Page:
Of Terrorism and Threats of Terror…
- by David Matthews 2
For nearly an hour I sat in my car just outside the Incredible Universe store in Duluth, Georgia. I was waiting in my car because somebody phoned in a bomb threat, and the police had evacuated the store for the safety of all involved. I was waiting in line at checkout when people were being told to get out of the store. Needless to say I didn’t make my purchases. After an hour the police were chasing away EVERYONE who didn’t work at the store, whether or not they had purchases waiting inside the store, so I left. Incredible Universe would not get a sale for me, even though they were at one point only minutes away from doing so.
As I drove the hour-long trip back to my house in Gainesville, I thought about how utterly STUPID the bomb threat was. The threat wouldn’t hurt the store any more than it has earlier this week. The Tandy Corporation, the owners of the Incredible Universe chain, had already decided to either sell off or shut down ALL of it’s IU stores - the Duluth store was already going out of business. If anyone with half a brain wanted to hurt someone for this corporate decision, they would have gone after Tandy through their "bread-and-butter" chain, namely Radio Shack. (Note: I don’t advocate anyone doing just that. I am rather fond of Radio Shack myself, and I wouldn’t want to repeat this same situation in every mall I go to.)
Whoever the fool was, no doubt he or she was simply acting out of frustration. Perhaps an employee who, like the hundreds others, were led to believe that the business would grow. The Duluth store wasn’t even open for a year and already it was going to be shut down. Imagine the surprise of people who spend the time going through it’s orientation, being told of it’s benefits and opportunities, only to be told that no matter how hard they worked, and how profitable the store was, they were all going to be out of work.
In many ways, I can also see how this frustration spells out in another act of terror going on elsewhere in the world.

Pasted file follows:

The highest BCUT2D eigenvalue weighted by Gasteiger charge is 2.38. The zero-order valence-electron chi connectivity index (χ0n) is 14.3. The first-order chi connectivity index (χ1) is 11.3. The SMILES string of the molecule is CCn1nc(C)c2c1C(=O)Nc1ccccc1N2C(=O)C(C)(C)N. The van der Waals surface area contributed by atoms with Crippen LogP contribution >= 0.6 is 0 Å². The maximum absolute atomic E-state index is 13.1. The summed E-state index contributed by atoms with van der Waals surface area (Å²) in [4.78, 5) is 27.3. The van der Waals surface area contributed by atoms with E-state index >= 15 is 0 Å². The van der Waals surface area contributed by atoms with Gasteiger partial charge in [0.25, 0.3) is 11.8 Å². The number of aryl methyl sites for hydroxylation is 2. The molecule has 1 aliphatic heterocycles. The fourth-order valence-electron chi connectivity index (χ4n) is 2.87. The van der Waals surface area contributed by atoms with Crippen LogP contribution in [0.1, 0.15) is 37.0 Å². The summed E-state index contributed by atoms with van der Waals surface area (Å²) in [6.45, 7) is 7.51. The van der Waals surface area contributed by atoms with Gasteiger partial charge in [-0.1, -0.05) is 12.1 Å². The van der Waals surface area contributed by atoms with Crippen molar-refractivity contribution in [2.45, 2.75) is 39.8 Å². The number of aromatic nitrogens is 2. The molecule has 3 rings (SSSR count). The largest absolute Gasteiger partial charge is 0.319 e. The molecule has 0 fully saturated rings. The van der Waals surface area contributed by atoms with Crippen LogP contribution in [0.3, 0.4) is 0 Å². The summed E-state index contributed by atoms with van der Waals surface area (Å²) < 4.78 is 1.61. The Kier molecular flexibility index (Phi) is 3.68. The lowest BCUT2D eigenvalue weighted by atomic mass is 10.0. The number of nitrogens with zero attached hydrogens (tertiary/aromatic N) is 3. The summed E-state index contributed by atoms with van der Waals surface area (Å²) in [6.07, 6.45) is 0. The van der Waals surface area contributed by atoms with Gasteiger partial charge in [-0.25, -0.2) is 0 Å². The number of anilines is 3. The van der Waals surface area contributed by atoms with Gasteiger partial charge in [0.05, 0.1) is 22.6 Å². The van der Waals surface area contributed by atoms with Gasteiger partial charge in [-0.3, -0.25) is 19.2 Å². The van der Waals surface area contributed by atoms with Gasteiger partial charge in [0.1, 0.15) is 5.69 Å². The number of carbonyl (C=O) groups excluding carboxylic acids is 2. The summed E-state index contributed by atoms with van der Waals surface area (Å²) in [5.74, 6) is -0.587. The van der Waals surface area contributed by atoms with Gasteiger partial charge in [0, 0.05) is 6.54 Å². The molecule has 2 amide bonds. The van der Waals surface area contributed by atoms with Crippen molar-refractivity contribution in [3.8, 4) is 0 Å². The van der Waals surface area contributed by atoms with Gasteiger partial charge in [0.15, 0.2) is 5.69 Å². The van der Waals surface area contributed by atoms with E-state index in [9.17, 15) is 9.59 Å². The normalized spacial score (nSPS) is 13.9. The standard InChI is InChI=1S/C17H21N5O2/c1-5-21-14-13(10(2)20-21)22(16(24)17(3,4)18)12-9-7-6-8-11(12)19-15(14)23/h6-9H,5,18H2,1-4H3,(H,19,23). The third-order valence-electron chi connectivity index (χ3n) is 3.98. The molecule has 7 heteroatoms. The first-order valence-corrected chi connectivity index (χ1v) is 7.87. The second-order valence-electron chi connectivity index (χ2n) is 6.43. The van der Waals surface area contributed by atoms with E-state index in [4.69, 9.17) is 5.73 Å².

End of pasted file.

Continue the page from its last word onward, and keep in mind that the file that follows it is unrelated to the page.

In Lima, Peru, 74 people are being held hostage in the Japanese Embassy by a rebel organization calling itself the Tupac Amaru Revolutionary Movement, known locally as the MRTA. Chief in their demands has been the release of some 300 members of the MRTA being held in Peruvian jails, a demand that apparently will go in vain since President Alberto Fujimori has rejected such an idea at least as long as the hostage situation remains.
It may seem a stretch of the imagination to link the bomb threat in Duluth with the hostage situation in Lima, but consider the overall frustration that feeds both situations. MRTA rebels strike out of frustration in changes they cannot begin to control. They strike out of futility, often causing more harm than good. Even this situation, even though it brings the eyes of the world upon them, does little to cast them in favorable light, nor will it hasten the political and social changes they so desperately want to have.
Ironically, in another part of the world, another form of frustration could very well lead to positive changes. In Belgrade, Yugoslavia, hundreds of people have made a daily protest against the continued refusal of Serbian leader Slobadan Milosevic to recognize defeat in their recent election. The protesters have marched peacefully for seven weeks now, never getting violent, only repeating their demands that Milosevic accept defeat and step down from office. No hostages have been taken, no bombs detonated or threatened, and the only violence coming from the seven week vigil was when supporters of Milosevic’s Socialist Party attacked the crowds. And the growing pressure not only from inside but outside the country has already cost Milosevic the support of one of his key political allies- Nebojsa Covic, mayor of Belgrade who resigned from his job to support the protesters.
The point being made is that frustration, when vented into non-violent activities, can yield positive changes. Not through hostage-taking, and certainly not through empty bomb threats to stores that are already doomed to closing. This lesson is not new, it has been proven time and time again by people such as Mahatma Gandhi and Dr. Martin Luthor King Jr.- who used non-violence to bring about positive changes.
Still, those who do not learn the lessons of history are forever doomed to repeat them. The people in Belgrade have learned this lesson. Hopefully the rebels in Peru will as well, otherwise they will be doomed to share the fate of the brethren they want released from jail.